Illingworth's Worth Immeasurable
Feb. 16, 2006
NEW HAVEN, Conn. - Julian Illingworth arrived at Yale in the fall of 2002 as one of the most heralded squash recruits in school history. Over the last four years he certainly has lived up to the expectations, posting a 33-5 career record in dual matches. Nevertheless, the countless hours he has spent in the Brady Squash Center have helped him fine-tune his game.
"My game has become much more consistent, and I have become a lot more powerful and strong around the court," Illingworth says. "I was a lot skinnier when I was a freshman and so I was really fast and quick, but it was more of a scramble around the court. Now I am more balanced and in control."
Those traits will be on display in the next two weeks as his brilliant Yale career concludes with several huge events, starting with CSA Team Championships at Princeton this weekend. The Bulldogs are ranked third in the nation heading into the tournament that determines the national champion.
That will be followed by a dual match with Harvard next Tuesday. Yale, which has already clinched a share of its first Ivy League championship since 1990, can win the title outright with a victory over the Crimson.
Illingworth then heads to the CSA individual championships on Mar. 3-5 in Amherst, Mass. Winning the CSA individuals would be a dream ending for Illingworth, who lost in the semifinals as a sophomore in 2004 and then fell to Princeton's Yasser El-Halaby in the championship match last year.
"The thing that makes Julian so special is his pure athleticism and love for the game," said Dave Talbott, who is in his 23rd season as the head coach at Yale. "He is still learning technical skills and developing his game, but his coverage and movement are extraordinary. I think he is the best American player since my brother Mark."
Mark Talbott, who was the head coach of Yale's women's team for six years and is now the Director of Squash at Stanford, was the world's top-ranked professional squash player for 12 seasons and was an eight-time World Professional Squash Association Player of the Year.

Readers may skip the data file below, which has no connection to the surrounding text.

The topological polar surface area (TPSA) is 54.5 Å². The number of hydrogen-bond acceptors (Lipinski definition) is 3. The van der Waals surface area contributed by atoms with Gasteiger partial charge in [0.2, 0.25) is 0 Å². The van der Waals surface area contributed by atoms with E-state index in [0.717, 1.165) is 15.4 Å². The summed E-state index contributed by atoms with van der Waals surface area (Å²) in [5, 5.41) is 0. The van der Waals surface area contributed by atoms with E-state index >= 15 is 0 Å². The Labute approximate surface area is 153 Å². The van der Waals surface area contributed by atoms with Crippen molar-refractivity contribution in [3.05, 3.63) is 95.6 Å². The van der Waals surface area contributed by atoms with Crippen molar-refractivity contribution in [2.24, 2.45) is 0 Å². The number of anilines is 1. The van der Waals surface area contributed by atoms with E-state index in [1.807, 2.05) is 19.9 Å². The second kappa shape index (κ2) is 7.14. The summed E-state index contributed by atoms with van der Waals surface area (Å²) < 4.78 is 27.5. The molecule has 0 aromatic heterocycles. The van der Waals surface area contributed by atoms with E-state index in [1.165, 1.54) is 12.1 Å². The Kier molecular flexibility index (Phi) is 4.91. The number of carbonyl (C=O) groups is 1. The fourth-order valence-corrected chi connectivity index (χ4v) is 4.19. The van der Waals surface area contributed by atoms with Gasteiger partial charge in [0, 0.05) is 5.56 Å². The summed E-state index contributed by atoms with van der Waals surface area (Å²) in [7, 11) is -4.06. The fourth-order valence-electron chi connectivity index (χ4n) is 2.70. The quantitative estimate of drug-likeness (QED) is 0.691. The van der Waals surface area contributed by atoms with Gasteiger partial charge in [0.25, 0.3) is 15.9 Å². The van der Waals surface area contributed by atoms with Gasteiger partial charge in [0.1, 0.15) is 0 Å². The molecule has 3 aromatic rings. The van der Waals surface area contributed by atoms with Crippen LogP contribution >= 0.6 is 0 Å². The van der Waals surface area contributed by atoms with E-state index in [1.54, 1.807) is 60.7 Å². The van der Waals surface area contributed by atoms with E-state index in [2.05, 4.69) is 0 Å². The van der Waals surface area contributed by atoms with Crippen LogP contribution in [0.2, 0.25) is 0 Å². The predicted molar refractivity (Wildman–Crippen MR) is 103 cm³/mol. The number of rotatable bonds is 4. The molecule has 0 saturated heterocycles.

Illingworth began playing squash when he was eight-years-old, first with his father and then with the help of a coach at a club in his hometown of Portland, Ore.
"The mental and physical strain that squash puts on your body is what makes it a great game," Illingworth says. "There is no one dominating style that will always work, so it forces you to constantly be thinking and adapting your game to who you are playing against and what they are doing."
In addition to his success at Yale, Illingworth has competed in a number of other tournaments. Last March, he became only the second amateur to win the U.S. National Singles Championship in Boston. He also has traveled the world to play. Two of his most memorable tournaments were the 2002 World Junior Championships in India and the 2005 Men's World Championships in Pakistan.
"Playing for your country is very special and a source of pride for me," he says. "In both of those tournaments, the U.S. team finished in its best position ever."
The trip to Pakistan earlier this year was unforgettable off the court as well. Illingworth, along with other members of the U.S. team, visited the children's ward of the main hospital in Pakistan.
"The hospital had received 1,500 injured children after the earthquake in the area and there were still 50 there," Illingworth said. "It was a pretty touching experience. Pakistan was awesome. Everything was much nicer than I expected. The hotel we stayed at was very westernized, so I wasn't roughing it all. I did not feel in danger at any point on the trip. The bus from the hotel to the squash center was led and followed by police cars at all times."
There are probably more exciting trips in Illingworth's future. He will turn professional following the CSA individual championships, and, ironically, his first tournament as a pro is the USSRA Men's National Championship at the Brady Squash Center from Mar. 16-19.
After graduation in May, Illingworth plans to move to England for a year or so and train full time. He is currently ranked 104th in the world but believes he can improve on that.
"Training with top players every day will help take my game to another level," he says. "I feel like I am on the edge of making a large jump in level. When I play guys ranked around 30 or 40 in the world, I lose, but I feel they are not that much better than me. Two years ago, I would come off the court and think those same guys were untouchable to me."
Report filed by Tim Bennett, Yale Sports Publicity